UNC Program Teaches Dental Students How To Work With Children
Posted July 7, 2006
RALEIGH, N.C. — Many bad habits start early in life, but so do good habits. That's especially important to know when it comes to taking care of your child's teeth.
About 40 percent of children enter kindergarten in our state with cavities. That's why UNC pediatric dentist Dr. Rocio Quinonez wants to see 3-year-old Isabel Jones' teeth -- even though Isabel is reluctant to get into the exam chair.
Dr. Quinonez knows it takes patience. Meanwhile, a talk with Isabel's mother, Jessica Jones, about healthy snacking habits and brushing is just as important.
"With brushing, I'm just not sure if I'm doing it right, if I'm doing it long enough", said Jones who also had questions about frequency of brushing.
Dr. Quinonez asked her questions about Isabel's snack and drink habits.
Twenty-five million children under age 5 live in the United States, and there are only 5,000 pediatric dentists like Dr. Quinonez.
So she's part of a program at UNC-Chapel Hill to teach all dental students the same tricks of the trade in how to work with young children.
One of those tricks is a big stuffed doll with a big, toothy smile called Mr. Moose.
"Do you like him? Do you want to hold him?", said Dr. Quinonez as she handed the doll to Isabel and then used the doll's teeth to demonstrate proper brushing.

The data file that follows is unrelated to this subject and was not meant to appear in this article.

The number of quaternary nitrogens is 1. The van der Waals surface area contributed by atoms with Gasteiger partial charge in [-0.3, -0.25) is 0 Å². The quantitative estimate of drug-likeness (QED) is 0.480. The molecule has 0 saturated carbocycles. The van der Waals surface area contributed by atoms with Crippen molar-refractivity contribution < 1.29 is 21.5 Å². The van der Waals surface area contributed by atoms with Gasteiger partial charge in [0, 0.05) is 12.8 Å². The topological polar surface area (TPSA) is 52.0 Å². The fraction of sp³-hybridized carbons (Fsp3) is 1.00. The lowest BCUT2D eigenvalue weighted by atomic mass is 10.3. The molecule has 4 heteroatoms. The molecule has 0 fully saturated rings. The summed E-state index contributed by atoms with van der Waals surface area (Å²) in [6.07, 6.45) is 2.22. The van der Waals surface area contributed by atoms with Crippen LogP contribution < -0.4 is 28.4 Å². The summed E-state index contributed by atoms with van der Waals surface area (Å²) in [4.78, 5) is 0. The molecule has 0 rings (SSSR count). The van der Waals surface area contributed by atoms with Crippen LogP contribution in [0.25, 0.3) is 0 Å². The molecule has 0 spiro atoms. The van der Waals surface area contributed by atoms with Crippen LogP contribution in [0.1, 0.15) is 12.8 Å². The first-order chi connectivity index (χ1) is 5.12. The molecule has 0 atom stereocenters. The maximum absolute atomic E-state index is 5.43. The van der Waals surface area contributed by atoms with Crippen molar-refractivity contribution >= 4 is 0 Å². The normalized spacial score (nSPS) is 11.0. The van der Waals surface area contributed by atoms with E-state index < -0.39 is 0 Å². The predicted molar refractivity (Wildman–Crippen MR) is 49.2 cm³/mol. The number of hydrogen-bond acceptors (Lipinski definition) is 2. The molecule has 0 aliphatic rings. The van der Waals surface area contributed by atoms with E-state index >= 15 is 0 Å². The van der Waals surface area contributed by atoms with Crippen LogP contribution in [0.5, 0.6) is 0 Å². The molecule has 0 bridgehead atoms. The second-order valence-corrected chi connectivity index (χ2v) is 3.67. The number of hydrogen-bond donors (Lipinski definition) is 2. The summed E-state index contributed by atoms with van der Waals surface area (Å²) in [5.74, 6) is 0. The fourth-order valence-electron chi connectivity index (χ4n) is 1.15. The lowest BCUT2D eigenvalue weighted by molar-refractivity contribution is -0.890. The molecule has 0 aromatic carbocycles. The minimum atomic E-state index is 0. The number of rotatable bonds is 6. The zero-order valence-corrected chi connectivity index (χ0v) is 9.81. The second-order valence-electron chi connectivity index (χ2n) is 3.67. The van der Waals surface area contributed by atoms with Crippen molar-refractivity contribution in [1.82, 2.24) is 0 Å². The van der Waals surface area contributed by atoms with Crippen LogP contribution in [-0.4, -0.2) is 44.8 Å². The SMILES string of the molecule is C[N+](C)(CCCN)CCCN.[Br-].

Dr. Quinonez prefers to see her youngest patients starting at about 12 months of age.
At 3 years of age, Isabel is suspicious of the surrounding and of every tool. Dr. Quinonez introduces one with a mirror on the end, "This right here is my tooth counter."
As Jessica Jones holds her daughter on her lap, she leans Isabel back with her head on Dr. Quinonez lap to get a look inside her mouth.
"Oh, you have beautiful teeth, yes you do", said Dr. Quinonez and Isabel tried to resist.
"I don't think she's too comfortable with coming yet. We'll have to work on it," said Jones.
Jones also had her 7-month-old son Cannon along for the visit. He is all gums and easy to work with.
Dr. Quinonez pointed out the first teeth that will soon pop through the front lower gum line.
Dr. Quinonez said children like Isabel should get a fluoride varnish treatment.
"Flouride varnish in controlled environments can prevent cavities by 35 percent," said Dr. Quinonez.
Even more cavities can be prevented when children begin dental visits early and their parents establish good dental habits at home.
Dr. Quinonez also encourages parents to keep juice drinks to just 4 to 6 ounces a day and to drink plenty of flouridated city water. Most bottled water does not contain fluoride.